Camilla (mythology)

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Woodcut illustration of Camilla and Metabus escaping into exile, from an incunable German translation by Heinrich Steinhöwel of Giovanni Boccaccio's De mulieribus claris, printed by Johann Zainer (de) at Ulm ca. 1474

In Virgil's Aeneid, Camilla of the Volsci is the daughter of King Metabus and Casmilla.[1] Driven from his throne, Metabus is chased into the wilderness by armed Volsci, his infant daughter in his hands. The river Amasenus blocked his path, and, fearing for the child's welfare, Metabus bound her to a spear. He promised Diana that Camilla would be her servant, a warrior virgin. He then safely threw her to the other side, and swam across to retrieve her. The baby Camilla was suckled by a mare, and once her "first firm steps had [been] taken, the small palms were armed with a keen javelin; her sire a bow and quiver from her shoulder slung."[2] She was raised in her childhood to be a huntress and kept the companionship of her father and the shepherds in the hills and woods.

In his book Virgil's Aeneid: Semantic Relations and Proper Names, Michael Paschalis speculates that Virgil chose the river Amasenus (today the Amaseno, near Priverno, ancient Privernum) as a poetic allusion to the Amazons with whom Camilla is associated.[3]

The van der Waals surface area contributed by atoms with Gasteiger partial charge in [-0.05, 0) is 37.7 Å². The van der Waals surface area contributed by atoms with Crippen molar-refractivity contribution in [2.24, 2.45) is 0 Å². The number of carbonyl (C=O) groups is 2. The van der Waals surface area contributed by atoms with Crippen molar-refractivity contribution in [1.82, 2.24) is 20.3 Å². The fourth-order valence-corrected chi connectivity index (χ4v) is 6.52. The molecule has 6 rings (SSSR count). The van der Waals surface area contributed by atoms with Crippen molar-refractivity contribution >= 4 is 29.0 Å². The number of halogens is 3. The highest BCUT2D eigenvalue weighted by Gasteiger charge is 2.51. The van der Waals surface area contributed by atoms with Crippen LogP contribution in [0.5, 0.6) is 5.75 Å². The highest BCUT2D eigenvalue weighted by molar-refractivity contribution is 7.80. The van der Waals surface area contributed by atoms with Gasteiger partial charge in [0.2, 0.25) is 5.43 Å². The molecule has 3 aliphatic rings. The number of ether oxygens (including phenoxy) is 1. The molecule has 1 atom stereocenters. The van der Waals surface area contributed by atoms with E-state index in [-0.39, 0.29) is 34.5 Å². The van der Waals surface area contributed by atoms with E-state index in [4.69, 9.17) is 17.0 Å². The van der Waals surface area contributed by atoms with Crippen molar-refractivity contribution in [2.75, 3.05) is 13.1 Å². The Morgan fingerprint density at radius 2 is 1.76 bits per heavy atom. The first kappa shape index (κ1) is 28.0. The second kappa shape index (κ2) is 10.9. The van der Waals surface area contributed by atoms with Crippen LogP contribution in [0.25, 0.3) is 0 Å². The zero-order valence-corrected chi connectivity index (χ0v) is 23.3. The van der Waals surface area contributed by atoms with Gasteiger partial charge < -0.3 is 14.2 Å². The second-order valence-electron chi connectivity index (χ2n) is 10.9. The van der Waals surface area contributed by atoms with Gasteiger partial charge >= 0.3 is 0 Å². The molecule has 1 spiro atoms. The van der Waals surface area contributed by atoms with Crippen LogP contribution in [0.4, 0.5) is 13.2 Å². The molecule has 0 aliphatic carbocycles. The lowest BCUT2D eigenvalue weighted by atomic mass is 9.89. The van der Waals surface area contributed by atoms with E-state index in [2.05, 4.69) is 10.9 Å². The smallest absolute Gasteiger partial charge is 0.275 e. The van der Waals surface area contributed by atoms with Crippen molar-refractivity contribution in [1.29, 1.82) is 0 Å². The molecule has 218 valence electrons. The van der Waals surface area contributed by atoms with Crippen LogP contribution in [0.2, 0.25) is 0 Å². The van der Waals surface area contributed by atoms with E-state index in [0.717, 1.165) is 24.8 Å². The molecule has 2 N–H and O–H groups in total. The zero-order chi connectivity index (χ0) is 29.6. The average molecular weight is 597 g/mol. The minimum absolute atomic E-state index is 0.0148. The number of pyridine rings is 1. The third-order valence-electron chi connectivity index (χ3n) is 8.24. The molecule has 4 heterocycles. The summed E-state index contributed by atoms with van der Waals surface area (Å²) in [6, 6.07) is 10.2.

In the Aeneid, she helped her ally, King Turnus of the Rutuli, fight Aeneas and the Trojans in the war sparked by the courting of Princess Lavinia. Arruns, a Trojan ally, stalked Camilla on the battlefield, and, when she was opportunely distracted by her pursuit of Chloreus, killed her.[4] Diana's attendant, Opis, at her mistress' behest, avenged Camilla's death by slaying Arruns.[5] Virgil says that Camilla was so fast on her feet that she could run over a field of wheat without breaking the tops of the plants, or over the ocean without wetting her feet.[6]

Giovanni Boccaccio's De mulieribus claris includes a segment on Camilla.

Camilla is similar to Penthesilea of Greek mythology.[7]

Notes[edit]

  1. ^ Virgil, Aeneid 11.532 535–543.
  2. ^ Virgil, 11.570 ff.
  3. ^ "Virgil's Aeneid: Semantic Relations and Proper Names - Michael Paschalis - Google Books". Books.google.com. Retrieved 2013-08-31. 
  4. ^ Virgil, 11.1121–1210
  5. ^ Virgil, 11.1236–1256.
  6. ^ Virgil, 7.1094–1103.
  7. ^ Virgil, The Aeneid, trans. Robert Fagles, Penguin Books, 2006, p. 438.

References[edit]